View Full Version : Floor Inlay Substrate

John Esberg
07-05-2006, 1:36 PM
Hello everyone,

I've been using Baltic Birch plywood as the substrate for making floor inlays. It works just great, but I was wondering if anyone has ever experimented with other materials?


John "DAK" Esberg

Michael Wells
07-08-2006, 11:56 AM
Hi John,
Having owned a hardwood flooring company that did a huge amount of inlay work as well as medallion sets, I have to tell you that regular old pine plywood in a good grade is about all that a floor guy ever wished for!

Baltic Birch is fine, as is a high grade mahogany, but they aren't really any more preferential than a good grade of pine plywood. The reason for using plywood as a substrate is the strength and resistance to expansion and shrinkage which cause a great deal of flooring problems. Plywood is less apt to expand and contract than the species placed on it and therefore acts as a stabilizer.

We looked at the function of chipboard, masonite, and all sorts of other things such as wonderboard tile backer board, as an alternative. We never found anything as stable and inexpensive as plain old A/B Plywood!

Hope that helps.

John Esberg
07-10-2006, 3:14 AM

I first tried 5 ply baltic birch from Home Depot. It changed shape with the weather every day.

Now I custom order in 60" x 60" x 0.5" sheets of 9 ply baltic birch. It's pretty tough and doesn't budge a bit. At $30 a sheet, I'm pretty happy.

I'll certainly look at using that kind of ply wood.



Michael Wells
07-10-2006, 1:55 PM
Wow, where the heck are you living?? The dimensional stability of plywood is almost always (as far as I know) going to be better than the solid wood you are placing over it!

I can't imagine that you would have had that problem, unless you are living somewhere that itthe weather changes so drastically from day to day that it would cause a problem.... and then you wouldn't have any luck with any wood flooring, save oiled teak or Koa, etc.

That leads me to believe that there was something wrong with the plywood itself and not the structure of the installation. Heck, I've even used standard underlayment such as 1/4" 3-ply Phillipine Mahogany plywood (Luan) and had good success.

In the interest that I may not have understood you correctly, you might want to explain movement to me!! I took that to mean expansion/contraction. If that is the case, the only thing that I can think of is if you are using a soaked piece of ply ( ie. warpage), or that it isn't the plywood at all that is doing the moving? You may want to moisture check the overlay wood and the plywood to see what you are dealing with. Maybe the top wood is moving leaving you to believe that it is the plywood?? I honestly have never had that kind of problem with the plywood, except for flooding!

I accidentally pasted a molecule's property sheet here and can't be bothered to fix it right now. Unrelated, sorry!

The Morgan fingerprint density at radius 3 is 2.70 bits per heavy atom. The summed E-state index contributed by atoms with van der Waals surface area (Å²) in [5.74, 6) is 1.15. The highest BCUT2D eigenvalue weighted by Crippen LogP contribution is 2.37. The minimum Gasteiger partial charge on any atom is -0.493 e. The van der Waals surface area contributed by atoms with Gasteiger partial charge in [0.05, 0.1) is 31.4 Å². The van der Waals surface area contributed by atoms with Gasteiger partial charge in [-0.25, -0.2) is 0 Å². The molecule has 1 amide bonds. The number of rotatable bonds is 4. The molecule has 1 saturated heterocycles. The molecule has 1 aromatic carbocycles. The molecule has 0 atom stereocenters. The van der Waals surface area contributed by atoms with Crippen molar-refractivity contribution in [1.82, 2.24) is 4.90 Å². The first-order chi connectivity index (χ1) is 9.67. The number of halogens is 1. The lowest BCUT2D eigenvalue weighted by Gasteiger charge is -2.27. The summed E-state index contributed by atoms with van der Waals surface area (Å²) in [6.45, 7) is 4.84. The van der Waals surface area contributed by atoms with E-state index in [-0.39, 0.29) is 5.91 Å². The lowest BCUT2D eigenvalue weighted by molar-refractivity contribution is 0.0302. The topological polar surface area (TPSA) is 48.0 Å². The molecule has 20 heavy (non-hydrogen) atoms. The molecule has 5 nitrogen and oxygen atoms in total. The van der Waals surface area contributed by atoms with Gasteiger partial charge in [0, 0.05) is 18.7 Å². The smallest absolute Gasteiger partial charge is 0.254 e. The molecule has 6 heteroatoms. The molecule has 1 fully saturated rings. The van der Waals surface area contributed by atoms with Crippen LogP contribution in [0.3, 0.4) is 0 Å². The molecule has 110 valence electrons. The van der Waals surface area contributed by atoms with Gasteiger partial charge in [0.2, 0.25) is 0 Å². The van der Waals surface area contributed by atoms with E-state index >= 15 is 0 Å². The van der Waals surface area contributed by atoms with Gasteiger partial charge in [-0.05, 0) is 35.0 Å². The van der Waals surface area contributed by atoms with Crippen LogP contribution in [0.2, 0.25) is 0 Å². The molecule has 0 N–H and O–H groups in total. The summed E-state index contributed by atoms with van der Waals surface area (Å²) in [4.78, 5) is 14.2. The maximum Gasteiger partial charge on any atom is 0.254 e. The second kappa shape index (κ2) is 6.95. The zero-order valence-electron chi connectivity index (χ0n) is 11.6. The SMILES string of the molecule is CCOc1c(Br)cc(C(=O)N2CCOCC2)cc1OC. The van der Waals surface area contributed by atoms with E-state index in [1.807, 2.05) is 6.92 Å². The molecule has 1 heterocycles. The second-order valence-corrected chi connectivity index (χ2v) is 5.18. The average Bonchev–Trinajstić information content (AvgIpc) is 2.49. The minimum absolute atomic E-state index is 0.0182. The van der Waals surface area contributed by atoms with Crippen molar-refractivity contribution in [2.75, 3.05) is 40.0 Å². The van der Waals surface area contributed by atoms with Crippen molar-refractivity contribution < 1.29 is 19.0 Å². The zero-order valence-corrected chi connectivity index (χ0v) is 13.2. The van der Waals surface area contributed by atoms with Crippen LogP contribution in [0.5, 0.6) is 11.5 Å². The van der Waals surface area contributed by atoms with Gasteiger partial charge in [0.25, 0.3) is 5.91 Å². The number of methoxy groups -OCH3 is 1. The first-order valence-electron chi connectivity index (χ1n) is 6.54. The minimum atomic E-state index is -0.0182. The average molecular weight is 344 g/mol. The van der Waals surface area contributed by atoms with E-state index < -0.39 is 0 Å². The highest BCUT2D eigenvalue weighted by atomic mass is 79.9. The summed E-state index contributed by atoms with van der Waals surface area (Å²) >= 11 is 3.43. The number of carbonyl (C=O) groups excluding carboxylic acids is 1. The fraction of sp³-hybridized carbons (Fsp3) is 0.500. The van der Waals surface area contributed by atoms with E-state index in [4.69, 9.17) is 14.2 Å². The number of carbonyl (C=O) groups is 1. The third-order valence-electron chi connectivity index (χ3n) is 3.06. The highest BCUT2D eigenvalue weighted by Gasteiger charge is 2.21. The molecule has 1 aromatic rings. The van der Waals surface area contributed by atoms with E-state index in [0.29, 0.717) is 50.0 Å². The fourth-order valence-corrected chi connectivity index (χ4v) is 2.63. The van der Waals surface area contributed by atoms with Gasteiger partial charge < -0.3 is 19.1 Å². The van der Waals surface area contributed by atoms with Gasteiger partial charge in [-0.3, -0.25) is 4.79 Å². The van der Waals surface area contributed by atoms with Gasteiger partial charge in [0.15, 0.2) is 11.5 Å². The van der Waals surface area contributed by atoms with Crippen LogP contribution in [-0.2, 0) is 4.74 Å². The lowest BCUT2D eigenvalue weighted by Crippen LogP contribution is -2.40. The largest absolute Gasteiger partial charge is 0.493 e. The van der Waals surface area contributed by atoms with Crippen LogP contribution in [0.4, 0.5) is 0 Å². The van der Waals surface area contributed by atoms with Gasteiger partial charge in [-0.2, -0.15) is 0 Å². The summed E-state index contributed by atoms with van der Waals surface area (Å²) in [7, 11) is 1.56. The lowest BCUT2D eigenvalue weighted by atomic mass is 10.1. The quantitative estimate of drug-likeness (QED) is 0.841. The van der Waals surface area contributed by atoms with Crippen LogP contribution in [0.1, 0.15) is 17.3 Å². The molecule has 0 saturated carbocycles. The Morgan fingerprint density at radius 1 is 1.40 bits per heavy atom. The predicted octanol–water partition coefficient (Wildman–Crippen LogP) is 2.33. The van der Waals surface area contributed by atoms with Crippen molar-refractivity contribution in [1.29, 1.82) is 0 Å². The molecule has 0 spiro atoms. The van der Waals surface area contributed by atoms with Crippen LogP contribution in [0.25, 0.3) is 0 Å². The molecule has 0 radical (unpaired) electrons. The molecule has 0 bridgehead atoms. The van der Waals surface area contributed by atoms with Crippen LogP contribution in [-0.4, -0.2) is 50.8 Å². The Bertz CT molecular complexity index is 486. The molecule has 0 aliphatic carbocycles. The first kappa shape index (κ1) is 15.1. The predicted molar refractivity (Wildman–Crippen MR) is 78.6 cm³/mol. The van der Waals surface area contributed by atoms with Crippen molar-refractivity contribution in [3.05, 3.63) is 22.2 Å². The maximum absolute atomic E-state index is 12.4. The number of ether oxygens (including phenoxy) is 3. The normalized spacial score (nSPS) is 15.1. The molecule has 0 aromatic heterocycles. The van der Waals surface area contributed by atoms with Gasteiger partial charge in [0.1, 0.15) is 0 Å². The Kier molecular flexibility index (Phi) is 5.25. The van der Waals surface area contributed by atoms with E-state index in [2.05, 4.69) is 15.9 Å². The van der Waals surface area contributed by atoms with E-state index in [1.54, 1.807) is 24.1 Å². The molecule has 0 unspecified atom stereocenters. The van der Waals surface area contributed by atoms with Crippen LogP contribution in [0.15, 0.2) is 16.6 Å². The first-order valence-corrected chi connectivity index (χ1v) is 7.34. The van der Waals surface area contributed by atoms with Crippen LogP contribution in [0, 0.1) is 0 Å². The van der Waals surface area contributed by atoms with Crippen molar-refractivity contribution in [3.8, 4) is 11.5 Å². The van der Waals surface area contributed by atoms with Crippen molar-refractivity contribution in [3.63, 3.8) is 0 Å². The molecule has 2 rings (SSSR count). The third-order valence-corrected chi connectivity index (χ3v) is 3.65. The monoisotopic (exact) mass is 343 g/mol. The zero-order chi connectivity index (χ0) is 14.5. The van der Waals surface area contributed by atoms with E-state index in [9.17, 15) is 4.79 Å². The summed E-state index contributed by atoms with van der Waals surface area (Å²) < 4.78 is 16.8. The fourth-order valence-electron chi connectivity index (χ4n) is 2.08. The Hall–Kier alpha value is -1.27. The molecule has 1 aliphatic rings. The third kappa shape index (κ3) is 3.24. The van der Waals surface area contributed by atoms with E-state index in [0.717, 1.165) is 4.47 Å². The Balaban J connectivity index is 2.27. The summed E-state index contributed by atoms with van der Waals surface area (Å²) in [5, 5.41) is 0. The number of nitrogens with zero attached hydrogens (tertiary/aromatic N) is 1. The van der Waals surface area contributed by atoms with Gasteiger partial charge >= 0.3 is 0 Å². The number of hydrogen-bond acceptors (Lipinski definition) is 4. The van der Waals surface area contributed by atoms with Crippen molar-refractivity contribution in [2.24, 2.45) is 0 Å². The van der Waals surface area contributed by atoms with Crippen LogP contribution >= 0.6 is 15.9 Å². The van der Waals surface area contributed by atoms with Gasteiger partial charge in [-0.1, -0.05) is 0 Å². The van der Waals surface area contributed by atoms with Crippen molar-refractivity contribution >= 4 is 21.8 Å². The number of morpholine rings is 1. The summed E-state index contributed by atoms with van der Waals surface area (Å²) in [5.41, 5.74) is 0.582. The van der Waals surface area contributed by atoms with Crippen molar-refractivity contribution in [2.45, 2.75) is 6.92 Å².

One other thing is that if you are using a moist top wood to begin with and then adding a waterbased glue in large amounts, you might just possible be causing the top wood to suck up the glue moisture during the cure. Unlikely, but possible!

John Esberg
07-10-2006, 4:10 PM
For glue I first started with Tightbond III. Waterproof, but still had water. I've since moved on to using Gorilla glue, which works like a champ. I find it does a perfect job of filling gaps when needed.

Believe it or not, I used to be able to tell you how much deflection I would get in a piece simply by comparing the humidity on the day of cutting/assembly and comparing it to the weather channel. I would actually prep the pieces by submitting them to either a humid bedroom or a dry space to get the bending to a minimum just so I could drum sand the piece.

To me it appeared to be the inlay on top. On humid days it was always guaranteed to raise the center. On dry days, I would have a bowl.

I tried jumping to 1/4" baltic birch (3 ply) with a design on top and a simple design on the bottom. The end result was like a bird flapping its wings over a really slow rate of a couple days as humidity changed.

My only solution has been to use 9 ply baltic birch. Works great.

As for moisture content of the top layer, I don't have a moisture meter. I just take the wood home, space it out and let it dry. When the wood stops moving (aka 20% or so is done warping) I go to work.

I buy my wood directly from a mill in buffalo. The price is golden.

So, do you test you inlay pieces with a moisture meter before use?

Hope to hear from you soon,


Michael Wells
07-17-2006, 2:30 AM
I do moisture check any wood that I don't have adequate time to acclimate before working with it. But if you are having that much problem, I would really watch the MC of the wood that you are using, including that of the plywood to make certain that it is average for your area.